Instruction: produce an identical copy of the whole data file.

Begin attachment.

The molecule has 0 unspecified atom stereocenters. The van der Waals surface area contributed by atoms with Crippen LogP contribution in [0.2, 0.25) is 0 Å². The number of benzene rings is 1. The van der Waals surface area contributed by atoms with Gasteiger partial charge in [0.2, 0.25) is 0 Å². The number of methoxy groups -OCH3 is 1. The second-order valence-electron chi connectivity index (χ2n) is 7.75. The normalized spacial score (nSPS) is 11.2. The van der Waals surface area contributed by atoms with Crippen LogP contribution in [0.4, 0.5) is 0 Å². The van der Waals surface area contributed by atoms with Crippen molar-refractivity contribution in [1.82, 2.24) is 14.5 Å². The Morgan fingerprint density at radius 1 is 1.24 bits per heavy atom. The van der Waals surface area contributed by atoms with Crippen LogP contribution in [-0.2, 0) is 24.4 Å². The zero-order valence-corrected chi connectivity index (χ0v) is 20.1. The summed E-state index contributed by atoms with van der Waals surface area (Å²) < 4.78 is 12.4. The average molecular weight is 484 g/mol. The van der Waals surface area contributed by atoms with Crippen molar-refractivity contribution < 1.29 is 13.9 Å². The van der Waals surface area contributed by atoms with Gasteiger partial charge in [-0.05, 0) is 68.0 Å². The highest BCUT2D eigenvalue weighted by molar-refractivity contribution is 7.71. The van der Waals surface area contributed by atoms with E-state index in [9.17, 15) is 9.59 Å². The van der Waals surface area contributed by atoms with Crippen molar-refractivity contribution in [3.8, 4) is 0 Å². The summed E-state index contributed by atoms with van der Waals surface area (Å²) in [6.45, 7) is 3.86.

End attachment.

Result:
The molecule has 0 unspecified atom stereocenters. The van der Waals surface area contributed by atoms with Crippen LogP contribution in [0.2, 0.25) is 0 Å². The number of benzene rings is 1. The van der Waals surface area contributed by atoms with Gasteiger partial charge in [0.2, 0.25) is 0 Å². The number of methoxy groups -OCH3 is 1. The second-order valence-electron chi connectivity index (χ2n) is 7.75. The normalized spacial score (nSPS) is 11.2. The van der Waals surface area contributed by atoms with Crippen LogP contribution in [0.4, 0.5) is 0 Å². The van der Waals surface area contributed by atoms with Crippen molar-refractivity contribution in [1.82, 2.24) is 14.5 Å². The Morgan fingerprint density at radius 1 is 1.24 bits per heavy atom. The van der Waals surface area contributed by atoms with Crippen LogP contribution in [-0.2, 0) is 24.4 Å². The zero-order valence-corrected chi connectivity index (χ0v) is 20.1. The summed E-state index contributed by atoms with van der Waals surface area (Å²) < 4.78 is 12.4. The average molecular weight is 484 g/mol. The van der Waals surface area contributed by atoms with Crippen molar-refractivity contribution < 1.29 is 13.9 Å². The van der Waals surface area contributed by atoms with Gasteiger partial charge in [-0.05, 0) is 68.0 Å². The highest BCUT2D eigenvalue weighted by molar-refractivity contribution is 7.71. The van der Waals surface area contributed by atoms with E-state index in [9.17, 15) is 9.59 Å². The van der Waals surface area contributed by atoms with Crippen molar-refractivity contribution in [3.8, 4) is 0 Å². The summed E-state index contributed by atoms with van der Waals surface area (Å²) in [6.45, 7) is 3.86.